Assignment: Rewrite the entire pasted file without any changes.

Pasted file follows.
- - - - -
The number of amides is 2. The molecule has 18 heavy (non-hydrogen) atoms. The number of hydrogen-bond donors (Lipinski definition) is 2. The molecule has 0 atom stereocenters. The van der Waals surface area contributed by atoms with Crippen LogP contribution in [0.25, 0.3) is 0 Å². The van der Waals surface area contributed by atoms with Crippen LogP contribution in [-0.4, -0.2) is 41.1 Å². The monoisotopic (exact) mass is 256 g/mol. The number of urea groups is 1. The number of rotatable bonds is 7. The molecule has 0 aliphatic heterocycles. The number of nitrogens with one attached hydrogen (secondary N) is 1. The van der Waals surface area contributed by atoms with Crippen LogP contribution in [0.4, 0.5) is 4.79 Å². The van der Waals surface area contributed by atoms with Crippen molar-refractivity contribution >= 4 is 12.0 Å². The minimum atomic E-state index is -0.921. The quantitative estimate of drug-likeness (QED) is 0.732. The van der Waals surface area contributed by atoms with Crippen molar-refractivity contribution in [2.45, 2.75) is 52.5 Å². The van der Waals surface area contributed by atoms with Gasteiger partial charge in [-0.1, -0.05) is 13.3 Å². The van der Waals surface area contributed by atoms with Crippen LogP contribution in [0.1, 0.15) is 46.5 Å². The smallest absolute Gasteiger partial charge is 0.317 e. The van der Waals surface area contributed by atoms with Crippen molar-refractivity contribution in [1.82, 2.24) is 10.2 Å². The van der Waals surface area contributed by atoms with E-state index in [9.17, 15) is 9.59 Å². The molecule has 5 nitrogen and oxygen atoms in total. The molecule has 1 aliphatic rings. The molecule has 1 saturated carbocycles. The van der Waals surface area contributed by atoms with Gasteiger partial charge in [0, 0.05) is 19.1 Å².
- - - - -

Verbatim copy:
The number of amides is 2. The molecule has 18 heavy (non-hydrogen) atoms. The number of hydrogen-bond donors (Lipinski definition) is 2. The molecule has 0 atom stereocenters. The van der Waals surface area contributed by atoms with Crippen LogP contribution in [0.25, 0.3) is 0 Å². The van der Waals surface area contributed by atoms with Crippen LogP contribution in [-0.4, -0.2) is 41.1 Å². The monoisotopic (exact) mass is 256 g/mol. The number of urea groups is 1. The number of rotatable bonds is 7. The molecule has 0 aliphatic heterocycles. The number of nitrogens with one attached hydrogen (secondary N) is 1. The van der Waals surface area contributed by atoms with Crippen LogP contribution in [0.4, 0.5) is 4.79 Å². The van der Waals surface area contributed by atoms with Crippen molar-refractivity contribution >= 4 is 12.0 Å². The minimum atomic E-state index is -0.921. The quantitative estimate of drug-likeness (QED) is 0.732. The van der Waals surface area contributed by atoms with Crippen molar-refractivity contribution in [2.45, 2.75) is 52.5 Å². The van der Waals surface area contributed by atoms with Gasteiger partial charge in [-0.1, -0.05) is 13.3 Å². The van der Waals surface area contributed by atoms with Crippen LogP contribution in [0.1, 0.15) is 46.5 Å². The smallest absolute Gasteiger partial charge is 0.317 e. The van der Waals surface area contributed by atoms with Crippen molar-refractivity contribution in [1.82, 2.24) is 10.2 Å². The van der Waals surface area contributed by atoms with E-state index in [9.17, 15) is 9.59 Å². The molecule has 5 nitrogen and oxygen atoms in total. The molecule has 1 aliphatic rings. The molecule has 1 saturated carbocycles. The van der Waals surface area contributed by atoms with Gasteiger partial charge in [0, 0.05) is 19.1 Å².